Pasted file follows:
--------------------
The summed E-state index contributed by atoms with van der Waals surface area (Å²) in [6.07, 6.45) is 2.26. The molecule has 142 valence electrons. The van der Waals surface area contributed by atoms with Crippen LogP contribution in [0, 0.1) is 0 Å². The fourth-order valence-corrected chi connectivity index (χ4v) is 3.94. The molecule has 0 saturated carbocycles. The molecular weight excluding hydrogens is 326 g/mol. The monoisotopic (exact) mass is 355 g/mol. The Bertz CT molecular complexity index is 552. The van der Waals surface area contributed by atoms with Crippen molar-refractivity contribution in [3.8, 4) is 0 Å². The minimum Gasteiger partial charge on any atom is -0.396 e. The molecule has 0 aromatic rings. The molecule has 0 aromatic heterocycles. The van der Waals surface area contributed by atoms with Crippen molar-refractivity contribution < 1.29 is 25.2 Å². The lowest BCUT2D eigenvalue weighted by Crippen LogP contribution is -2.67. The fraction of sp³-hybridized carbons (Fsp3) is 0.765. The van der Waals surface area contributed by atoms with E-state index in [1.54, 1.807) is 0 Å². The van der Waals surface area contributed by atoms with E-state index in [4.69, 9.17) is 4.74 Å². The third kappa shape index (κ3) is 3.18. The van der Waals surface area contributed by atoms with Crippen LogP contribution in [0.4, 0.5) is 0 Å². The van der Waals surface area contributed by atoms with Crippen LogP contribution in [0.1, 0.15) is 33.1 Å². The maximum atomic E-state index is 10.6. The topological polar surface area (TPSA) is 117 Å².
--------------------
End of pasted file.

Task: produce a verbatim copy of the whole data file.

The summed E-state index contributed by atoms with van der Waals surface area (Å²) in [6.07, 6.45) is 2.26. The molecule has 142 valence electrons. The van der Waals surface area contributed by atoms with Crippen LogP contribution in [0, 0.1) is 0 Å². The fourth-order valence-corrected chi connectivity index (χ4v) is 3.94. The molecule has 0 saturated carbocycles. The molecular weight excluding hydrogens is 326 g/mol. The monoisotopic (exact) mass is 355 g/mol. The Bertz CT molecular complexity index is 552. The van der Waals surface area contributed by atoms with Crippen molar-refractivity contribution in [3.8, 4) is 0 Å². The minimum Gasteiger partial charge on any atom is -0.396 e. The molecule has 0 aromatic rings. The molecule has 0 aromatic heterocycles. The van der Waals surface area contributed by atoms with Crippen molar-refractivity contribution < 1.29 is 25.2 Å². The lowest BCUT2D eigenvalue weighted by Crippen LogP contribution is -2.67. The fraction of sp³-hybridized carbons (Fsp3) is 0.765. The van der Waals surface area contributed by atoms with E-state index in [1.54, 1.807) is 0 Å². The van der Waals surface area contributed by atoms with E-state index in [4.69, 9.17) is 4.74 Å². The third kappa shape index (κ3) is 3.18. The van der Waals surface area contributed by atoms with Crippen LogP contribution in [0.4, 0.5) is 0 Å². The van der Waals surface area contributed by atoms with Crippen LogP contribution in [0.1, 0.15) is 33.1 Å². The maximum atomic E-state index is 10.6. The topological polar surface area (TPSA) is 117 Å².